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A hiker balances atop Monster Rock behind Big Walker Lookout/Su Clauson

Wytheville is an old Southwest Virginia town with established attractions that include a long-running musical dinner theater, the birthplace museum of the spunky First Lady Edith Bolling Wilson, and nearby New River Trail, Virginia’s longest, skinniest rail trail park.

But the mountain town’s traditional attractions are only part of the case for making the 4.5-hour drive from Washington. Located at the intersection of Interstates 81 and 77, the village snuggles up against massive Sand Mountain. An energetic cyclist can leave town and be on the slope within minutes. Wytheville has been re-inventing itself lately, and outdoor attractions are a big part of its appeal.

For instance, how many towns of 8,000 can boast a 1,800-acre mountain park — admission free, with free primitive campsites?

Insider tip: Campers should register by calling the Wytheville Recreation Center at 276-223-3378.

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A mountain biker tries out one of Crystal Spring Recreation mountain trails/Su Clauson

Wytheville’s Crystal Springs Recreation Area on the backside of Sand Mountain now also offers a brand new mountain bike terrain park. Built on a shady slope with mostly natural materials found in the forest, the park features novice obstacles such as ramps, balance beams and domes, as well as more advanced features including a teeter-totter, rock drops and ramp walls. The terrain park and 13 miles of forest trails are fee-free. The 180-degree view from High Rocks cliffs at the mountain’s top, is one of the best in the region.

Out in the mountains

On Route 52 north of Wytheville, Big Walker Lookout and Country Store host toe-tapping regional music and craft demonstrations every weekend in October. The store sits at 3,405 feet, and climbing the 100-foot lookout tower provides visitors with a panoramic view of the surrounding mountains in their fall finery. The store features the handmade wares of regional artisans as well as local ice cream, which pairs especially well with a short hike to Monster Rock Trail behind the shop.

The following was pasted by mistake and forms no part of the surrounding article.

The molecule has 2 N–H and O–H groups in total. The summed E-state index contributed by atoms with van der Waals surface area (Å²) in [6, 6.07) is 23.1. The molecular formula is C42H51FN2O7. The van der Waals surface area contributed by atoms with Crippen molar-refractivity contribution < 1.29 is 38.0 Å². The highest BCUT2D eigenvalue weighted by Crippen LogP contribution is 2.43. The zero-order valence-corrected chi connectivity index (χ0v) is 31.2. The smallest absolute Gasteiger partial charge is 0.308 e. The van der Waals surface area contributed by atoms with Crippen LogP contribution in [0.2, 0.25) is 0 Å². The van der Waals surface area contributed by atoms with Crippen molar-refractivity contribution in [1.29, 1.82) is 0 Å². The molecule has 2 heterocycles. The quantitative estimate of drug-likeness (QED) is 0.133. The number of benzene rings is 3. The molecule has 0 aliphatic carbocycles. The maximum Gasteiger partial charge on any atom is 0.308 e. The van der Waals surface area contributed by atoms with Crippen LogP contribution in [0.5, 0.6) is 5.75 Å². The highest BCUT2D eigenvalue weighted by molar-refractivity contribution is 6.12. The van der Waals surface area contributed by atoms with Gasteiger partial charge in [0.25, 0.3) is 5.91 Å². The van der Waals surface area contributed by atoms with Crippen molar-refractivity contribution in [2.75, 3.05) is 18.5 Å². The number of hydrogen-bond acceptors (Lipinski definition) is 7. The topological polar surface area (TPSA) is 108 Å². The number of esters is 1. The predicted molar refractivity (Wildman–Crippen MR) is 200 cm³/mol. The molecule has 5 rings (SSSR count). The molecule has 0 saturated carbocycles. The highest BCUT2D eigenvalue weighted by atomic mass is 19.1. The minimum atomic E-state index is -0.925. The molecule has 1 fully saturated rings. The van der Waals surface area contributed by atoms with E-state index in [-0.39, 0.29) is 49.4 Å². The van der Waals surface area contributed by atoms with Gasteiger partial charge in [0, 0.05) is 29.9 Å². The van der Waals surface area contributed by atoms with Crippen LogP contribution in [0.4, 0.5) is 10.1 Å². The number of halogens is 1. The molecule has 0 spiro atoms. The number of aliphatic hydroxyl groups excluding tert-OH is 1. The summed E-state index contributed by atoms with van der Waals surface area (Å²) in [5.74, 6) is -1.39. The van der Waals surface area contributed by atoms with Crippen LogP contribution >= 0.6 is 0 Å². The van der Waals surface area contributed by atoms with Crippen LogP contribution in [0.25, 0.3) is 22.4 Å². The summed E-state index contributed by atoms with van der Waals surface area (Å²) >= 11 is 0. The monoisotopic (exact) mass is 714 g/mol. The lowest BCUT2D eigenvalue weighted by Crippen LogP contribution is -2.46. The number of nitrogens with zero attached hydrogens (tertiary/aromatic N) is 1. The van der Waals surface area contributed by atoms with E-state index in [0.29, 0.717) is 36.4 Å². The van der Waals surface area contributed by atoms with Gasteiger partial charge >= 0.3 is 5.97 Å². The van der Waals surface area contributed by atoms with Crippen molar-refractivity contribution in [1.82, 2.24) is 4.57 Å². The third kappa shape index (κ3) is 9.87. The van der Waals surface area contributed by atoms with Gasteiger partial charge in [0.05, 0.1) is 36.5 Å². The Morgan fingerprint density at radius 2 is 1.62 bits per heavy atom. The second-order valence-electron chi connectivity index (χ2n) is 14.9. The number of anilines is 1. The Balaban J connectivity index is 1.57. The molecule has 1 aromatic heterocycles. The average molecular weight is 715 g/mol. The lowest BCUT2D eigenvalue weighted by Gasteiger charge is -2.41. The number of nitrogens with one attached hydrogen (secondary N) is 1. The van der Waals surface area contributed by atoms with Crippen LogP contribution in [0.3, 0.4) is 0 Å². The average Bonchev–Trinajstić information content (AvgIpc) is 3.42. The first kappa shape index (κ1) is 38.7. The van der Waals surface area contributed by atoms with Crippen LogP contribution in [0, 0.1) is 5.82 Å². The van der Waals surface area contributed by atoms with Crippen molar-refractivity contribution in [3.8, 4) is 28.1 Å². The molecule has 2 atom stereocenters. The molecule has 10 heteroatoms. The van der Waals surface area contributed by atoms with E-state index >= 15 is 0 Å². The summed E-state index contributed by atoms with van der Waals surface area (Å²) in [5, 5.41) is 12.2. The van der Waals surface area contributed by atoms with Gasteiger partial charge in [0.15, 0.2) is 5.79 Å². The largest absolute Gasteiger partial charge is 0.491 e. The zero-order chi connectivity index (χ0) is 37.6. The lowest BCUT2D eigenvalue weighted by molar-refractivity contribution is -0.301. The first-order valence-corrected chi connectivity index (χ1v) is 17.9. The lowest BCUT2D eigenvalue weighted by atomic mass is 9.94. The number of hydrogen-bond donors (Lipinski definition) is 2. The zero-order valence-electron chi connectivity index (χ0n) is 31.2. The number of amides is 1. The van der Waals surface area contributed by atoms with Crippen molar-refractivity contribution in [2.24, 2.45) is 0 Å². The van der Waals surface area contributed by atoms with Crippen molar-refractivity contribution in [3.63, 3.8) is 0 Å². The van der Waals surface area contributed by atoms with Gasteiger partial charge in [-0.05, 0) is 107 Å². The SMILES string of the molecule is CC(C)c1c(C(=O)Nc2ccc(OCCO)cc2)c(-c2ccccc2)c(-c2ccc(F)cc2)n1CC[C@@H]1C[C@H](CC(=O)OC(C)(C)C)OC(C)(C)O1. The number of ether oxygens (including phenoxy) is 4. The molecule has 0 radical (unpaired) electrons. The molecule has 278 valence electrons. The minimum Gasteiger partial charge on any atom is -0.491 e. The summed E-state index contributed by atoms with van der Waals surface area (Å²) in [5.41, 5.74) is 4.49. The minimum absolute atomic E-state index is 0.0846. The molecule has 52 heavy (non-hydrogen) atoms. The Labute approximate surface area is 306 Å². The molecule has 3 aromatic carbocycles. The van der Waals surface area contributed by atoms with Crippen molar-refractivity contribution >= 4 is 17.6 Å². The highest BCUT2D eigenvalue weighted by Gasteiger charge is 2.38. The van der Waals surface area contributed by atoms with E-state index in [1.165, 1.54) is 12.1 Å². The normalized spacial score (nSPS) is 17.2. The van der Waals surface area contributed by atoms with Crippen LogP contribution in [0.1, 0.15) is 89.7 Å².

Several long trails pass through Wythe County, including the Appalachian Trail and the 57-mile New River Trail. Wythe’s three miles of the AT can be hiked in a loop with the Crawfish Trail. Linear New River Trail State Park winds along its namesake river from Draper to Fries, passing through two tunnels, over 30 bridges and beside a historic shot tower where ammunition was made in frontier days. Visitors can rent bikes, kayaks, canoes or join a horseback trail ride at the park headquarters in Foster Falls. Occasional guided activities include caving, critter stalking, and nature hikes.

Bring it downtown

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For a small fee, visitors can climb the lookout tower and swinging bridge at Big Walker Lookout for a panoramic view/Su Clauson

Strolling between downtown parks on Wytheville’s Heritage Walk path leads pedestrians past several great eateries, the farmers market and an international bakery. Walkers who think they hear music actually do. The walk is often orchestrated by soft rock from streetside speakers. The trail passes within a few blocks of two new craft breweries, Seven Dogs and Seven Sisters. After a long day paddling on the river or biking the trails, the brewpubs offer a convivial place to hear live music or stretch the arms in a friendly game of cornhole.

At Wohlfahrt Haus Dinner Theatre, the genre-spanning songs of Johnny Cash live on during the month of October as the professional musical theater performs “The Ring of Fire.” The story of the legendary singer is told through his music, featuring great hits including “I Walk the Line,” “Folsom Prison Blues,” and “Will the Circle Be Unbroken.” Outstanding singing, dancing, and tasty regional fare served by the actors themselves make the theater a magical evening or afternoon — a perfect cap to a magical weekend in mountain country.

For more information:

visitwytheville.com

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